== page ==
Peter Wallensteen Quality Peace: Peacebuilding, Victory and World Order (Oxford: Oxford University Press, 2015), pp. 262.

Reviewed by: Simon Dalby (Balsillie School of International Affairs).

The United Nations (UN) has been actively involved in what is now called peacebuilding since the end of the Cold War. There have been some notable successes and some failures too. But what is it that is supposedly being built in these interventions by the UN and other agencies? Crucially, what are the determinants of lasting peace? How do these relate to larger issues of world order? These questions reveal key themes addressed in this book.

Security Council Debates Post-conflict Peacebuilding 2016. photo credit: UN Photo/Evan Schneider.

Wallensteen draws on a lifelong career of peace research to suggest that the traditional notion of negative peace, understood as an absence of hostilities, is not very helpful in thinking about how to prevent the reversion to conflict in a situation where warfare is temporarily suspended. Neither is it helpful in preventing conflict in the first place. The series of social aspirations usually linked to the idea of positive peace is not, as Wallensteen suggests, precise enough to act as a policy guide. Something more is needed for academic analyses of conditions for successful peacebuilding and for guidance of the practitioners. “Quality peace” is suggested as a formulation that provides just such a framework.

Specifically, “quality peace means the creation of post war conditions that make the inhabitants of a society (be it an area, a country, a region, a continent, or a planet) secure in life and dignity now and for the foreseeable future” (p. 6). Understood in these terms, peace is more than a state of non-war. “It is a matter of maintaining conditions that do not produce war in the first place or — as some form of “peace” has failed previously — not repeating the failures” (p. 6). Without these conditions quality peace does not apply, and if these conditions do not apply then the situation may once again revert to a violent conflict.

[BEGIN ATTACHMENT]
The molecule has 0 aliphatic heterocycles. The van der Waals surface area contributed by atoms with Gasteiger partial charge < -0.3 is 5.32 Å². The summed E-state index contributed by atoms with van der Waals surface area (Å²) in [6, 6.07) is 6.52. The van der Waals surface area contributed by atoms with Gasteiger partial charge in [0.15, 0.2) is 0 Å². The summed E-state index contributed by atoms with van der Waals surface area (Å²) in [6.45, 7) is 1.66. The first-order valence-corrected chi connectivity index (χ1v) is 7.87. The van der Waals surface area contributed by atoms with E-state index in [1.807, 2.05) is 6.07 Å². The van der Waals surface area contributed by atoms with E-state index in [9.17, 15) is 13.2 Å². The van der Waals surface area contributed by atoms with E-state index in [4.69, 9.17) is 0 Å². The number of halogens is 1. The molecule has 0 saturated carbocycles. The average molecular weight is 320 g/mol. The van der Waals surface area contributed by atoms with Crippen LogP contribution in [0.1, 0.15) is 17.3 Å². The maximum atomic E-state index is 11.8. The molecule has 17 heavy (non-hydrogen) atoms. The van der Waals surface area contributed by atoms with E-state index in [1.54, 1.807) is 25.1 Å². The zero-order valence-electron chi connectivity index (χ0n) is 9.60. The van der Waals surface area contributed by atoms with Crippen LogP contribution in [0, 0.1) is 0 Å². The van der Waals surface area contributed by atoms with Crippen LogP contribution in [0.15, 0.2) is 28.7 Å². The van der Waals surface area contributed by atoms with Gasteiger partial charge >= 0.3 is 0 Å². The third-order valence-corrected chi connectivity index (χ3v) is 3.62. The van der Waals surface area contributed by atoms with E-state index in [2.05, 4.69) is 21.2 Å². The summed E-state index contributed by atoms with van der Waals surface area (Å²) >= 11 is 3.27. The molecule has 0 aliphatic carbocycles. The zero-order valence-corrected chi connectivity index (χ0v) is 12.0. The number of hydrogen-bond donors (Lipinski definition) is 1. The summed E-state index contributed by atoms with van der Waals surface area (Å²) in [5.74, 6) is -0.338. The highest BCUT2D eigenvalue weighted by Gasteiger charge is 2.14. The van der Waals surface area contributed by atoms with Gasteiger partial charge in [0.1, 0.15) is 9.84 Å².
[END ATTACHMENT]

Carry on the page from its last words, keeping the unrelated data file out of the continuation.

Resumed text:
The early chapters in this book analyze academic attempts and engage theoretical matters of building peace. Subsequent chapters reflect on cases of quality peace in post-civil war situations, state formation conflicts, and in inter-state disputes. Later chapters connect these detailed discussions of quality peace with matters of world order and the roles of international organizations. The concluding chapter lays out no less than twenty-five tentative findings as an agenda for further research and elaboration.

While victory and peacebuilding may appear to be different situations – and clearly how post-war conditions are shaped by a victor is likely to differ from a peace agreement between antagonists that have suspended hostilities – Wallensteen’s “quality peace” conditions apply to both situations. The historical example usually used is the successful rebuilding and integration of the losing states in the Second World War into the international community. But, while some insights are relevant, the lessons from that episode are not easy to apply in the very different circumstances of smaller scale and diverse conflicts in the twenty-first century.